Although this policy has changed, it remains fixed in many older citizens’ minds to this day. The generation of older people that forms the subject of this study can be described as the first generation of people who were born in the countryside but are aging in the city.[note 6]I use ‘generation’ here as a descriptive concept rather than as an analytical tool.
Many study participants perceived a difference between their own urban experiences of old age and their parents’ aging process, which they had witnessed in the village. They therefore often equated aging in former times (zamani) with the rural context, and aging today (leo) with the urban context. Furthermore, these ‘new old urbanites’ (see also Kaiser-Grolimund 2017) witnessed changes to the availability of services in the city after the country gained independence.
Since the 1960s, Tanzania has been described as a role model for providing equitable access to health services through free health care (Newell 1975). As the quote of Mzee Mohamad,[note 7]The Swahili word mzee is the term for a respected elderly man.
a former civil servant, reveals: ‘The problem is that from colonial time people are used to free treatment but as time went on, actually policy changed [so] that people have to pay for the medical expenses. When it came to that, not all the people could afford the medical expenses because it depended [on the] nature of the illness’. The right to health care (see also Ellison 2014) that Mzee Mohamad is addressing in this quote gave way to user charges introduced in the early 1990s, when foreign aid was stopped and the government was under pressure to implement reforms (Obrist 2006, 87–88). These changing infrastructures form part of the dynamic matrix in which older people are embedded.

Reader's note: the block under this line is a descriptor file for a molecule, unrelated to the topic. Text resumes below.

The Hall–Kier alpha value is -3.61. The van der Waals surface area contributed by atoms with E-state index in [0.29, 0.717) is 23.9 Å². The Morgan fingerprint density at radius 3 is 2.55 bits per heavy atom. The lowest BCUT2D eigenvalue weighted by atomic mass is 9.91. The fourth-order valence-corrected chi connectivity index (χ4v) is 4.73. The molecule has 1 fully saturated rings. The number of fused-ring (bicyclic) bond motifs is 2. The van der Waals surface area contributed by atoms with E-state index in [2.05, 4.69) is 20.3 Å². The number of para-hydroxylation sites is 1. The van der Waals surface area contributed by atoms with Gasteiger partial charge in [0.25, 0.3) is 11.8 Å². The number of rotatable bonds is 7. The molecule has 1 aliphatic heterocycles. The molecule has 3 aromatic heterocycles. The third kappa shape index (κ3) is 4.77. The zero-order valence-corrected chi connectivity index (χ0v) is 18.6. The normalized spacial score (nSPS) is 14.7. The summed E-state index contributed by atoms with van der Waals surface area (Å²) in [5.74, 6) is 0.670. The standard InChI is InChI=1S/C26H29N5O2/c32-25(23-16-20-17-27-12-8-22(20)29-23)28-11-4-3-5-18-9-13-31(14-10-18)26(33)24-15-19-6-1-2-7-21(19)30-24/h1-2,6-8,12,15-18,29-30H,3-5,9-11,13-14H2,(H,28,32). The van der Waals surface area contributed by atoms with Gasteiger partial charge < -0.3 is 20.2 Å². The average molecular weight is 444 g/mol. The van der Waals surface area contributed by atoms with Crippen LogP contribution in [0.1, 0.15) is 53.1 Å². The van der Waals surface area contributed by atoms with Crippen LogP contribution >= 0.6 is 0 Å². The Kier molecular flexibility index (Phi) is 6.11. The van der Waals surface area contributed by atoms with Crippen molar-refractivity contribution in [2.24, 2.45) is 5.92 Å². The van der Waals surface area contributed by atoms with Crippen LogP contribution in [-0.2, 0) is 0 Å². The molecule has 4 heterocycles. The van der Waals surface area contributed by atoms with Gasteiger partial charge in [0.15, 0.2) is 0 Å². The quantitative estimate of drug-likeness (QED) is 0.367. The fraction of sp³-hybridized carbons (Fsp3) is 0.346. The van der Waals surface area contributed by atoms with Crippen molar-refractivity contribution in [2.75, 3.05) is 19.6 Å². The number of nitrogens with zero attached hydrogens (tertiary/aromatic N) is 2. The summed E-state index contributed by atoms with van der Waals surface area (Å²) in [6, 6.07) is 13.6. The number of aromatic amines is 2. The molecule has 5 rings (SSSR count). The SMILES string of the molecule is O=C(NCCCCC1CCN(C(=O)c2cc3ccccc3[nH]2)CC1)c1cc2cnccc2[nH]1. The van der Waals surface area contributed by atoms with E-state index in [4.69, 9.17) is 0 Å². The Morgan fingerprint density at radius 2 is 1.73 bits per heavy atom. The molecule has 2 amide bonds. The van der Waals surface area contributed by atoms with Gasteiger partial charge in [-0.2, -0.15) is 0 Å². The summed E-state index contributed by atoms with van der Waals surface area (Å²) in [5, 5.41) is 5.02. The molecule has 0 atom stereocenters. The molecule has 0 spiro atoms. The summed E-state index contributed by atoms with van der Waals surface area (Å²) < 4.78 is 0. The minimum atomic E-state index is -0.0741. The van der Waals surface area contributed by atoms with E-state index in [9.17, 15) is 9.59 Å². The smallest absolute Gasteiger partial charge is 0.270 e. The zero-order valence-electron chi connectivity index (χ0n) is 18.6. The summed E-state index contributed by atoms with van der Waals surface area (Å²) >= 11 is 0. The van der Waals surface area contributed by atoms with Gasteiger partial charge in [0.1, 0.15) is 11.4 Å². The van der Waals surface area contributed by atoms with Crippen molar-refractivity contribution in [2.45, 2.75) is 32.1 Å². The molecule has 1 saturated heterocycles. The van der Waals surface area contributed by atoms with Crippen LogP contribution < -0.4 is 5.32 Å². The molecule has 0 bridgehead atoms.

In this article, I focus mainly on those older people who tend to regard living in the metropolitan area of Dar es Salaam as an advantage, especially in view of the access to quality health care. Their compulsory retirement at the age of sixty made many of them experience ‘legal age’, with an artificially set benchmark defining when a person is ‘old’. For formally employed older people, turning sixty has meant the end of a particular stage in life and the start of a new phase as a retired older person. Thus, many state-employed older city dwellers were forced to prepare for retirement at some point in time, while others got around it by taking up some other form of income-earning activity after retirement. In contrast, older people who were not formally employed usually worked until their body became too weak to continue.